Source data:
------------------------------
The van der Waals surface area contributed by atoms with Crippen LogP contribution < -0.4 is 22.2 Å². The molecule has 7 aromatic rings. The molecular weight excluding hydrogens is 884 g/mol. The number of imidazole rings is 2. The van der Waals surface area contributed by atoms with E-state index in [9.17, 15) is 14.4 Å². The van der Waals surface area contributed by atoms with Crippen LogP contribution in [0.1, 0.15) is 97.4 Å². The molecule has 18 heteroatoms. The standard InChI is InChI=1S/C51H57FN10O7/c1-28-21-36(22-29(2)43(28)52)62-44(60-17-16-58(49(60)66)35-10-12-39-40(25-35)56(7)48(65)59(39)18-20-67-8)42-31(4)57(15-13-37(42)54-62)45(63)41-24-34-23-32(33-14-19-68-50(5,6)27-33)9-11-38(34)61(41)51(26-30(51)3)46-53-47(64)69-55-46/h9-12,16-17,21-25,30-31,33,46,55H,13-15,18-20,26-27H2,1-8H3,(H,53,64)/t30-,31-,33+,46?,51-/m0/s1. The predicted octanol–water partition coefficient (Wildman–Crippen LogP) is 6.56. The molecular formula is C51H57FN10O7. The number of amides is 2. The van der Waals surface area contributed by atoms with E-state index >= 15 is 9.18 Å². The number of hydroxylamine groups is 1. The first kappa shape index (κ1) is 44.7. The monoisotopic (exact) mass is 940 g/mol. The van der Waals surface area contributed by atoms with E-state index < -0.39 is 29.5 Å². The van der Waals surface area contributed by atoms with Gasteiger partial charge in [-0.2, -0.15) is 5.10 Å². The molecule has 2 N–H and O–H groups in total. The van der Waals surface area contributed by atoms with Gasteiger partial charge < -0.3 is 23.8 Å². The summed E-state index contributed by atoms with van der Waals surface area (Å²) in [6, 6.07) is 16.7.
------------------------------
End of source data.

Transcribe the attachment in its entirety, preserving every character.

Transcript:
The van der Waals surface area contributed by atoms with Crippen LogP contribution < -0.4 is 22.2 Å². The molecule has 7 aromatic rings. The molecular weight excluding hydrogens is 884 g/mol. The number of imidazole rings is 2. The van der Waals surface area contributed by atoms with E-state index in [9.17, 15) is 14.4 Å². The van der Waals surface area contributed by atoms with Crippen LogP contribution in [0.1, 0.15) is 97.4 Å². The molecule has 18 heteroatoms. The standard InChI is InChI=1S/C51H57FN10O7/c1-28-21-36(22-29(2)43(28)52)62-44(60-17-16-58(49(60)66)35-10-12-39-40(25-35)56(7)48(65)59(39)18-20-67-8)42-31(4)57(15-13-37(42)54-62)45(63)41-24-34-23-32(33-14-19-68-50(5,6)27-33)9-11-38(34)61(41)51(26-30(51)3)46-53-47(64)69-55-46/h9-12,16-17,21-25,30-31,33,46,55H,13-15,18-20,26-27H2,1-8H3,(H,53,64)/t30-,31-,33+,46?,51-/m0/s1. The predicted octanol–water partition coefficient (Wildman–Crippen LogP) is 6.56. The molecular formula is C51H57FN10O7. The number of amides is 2. The van der Waals surface area contributed by atoms with E-state index >= 15 is 9.18 Å². The number of hydroxylamine groups is 1. The first kappa shape index (κ1) is 44.7. The monoisotopic (exact) mass is 940 g/mol. The van der Waals surface area contributed by atoms with E-state index < -0.39 is 29.5 Å². The van der Waals surface area contributed by atoms with Gasteiger partial charge in [-0.2, -0.15) is 5.10 Å². The molecule has 2 N–H and O–H groups in total. The van der Waals surface area contributed by atoms with Gasteiger partial charge < -0.3 is 23.8 Å². The summed E-state index contributed by atoms with van der Waals surface area (Å²) in [6, 6.07) is 16.7.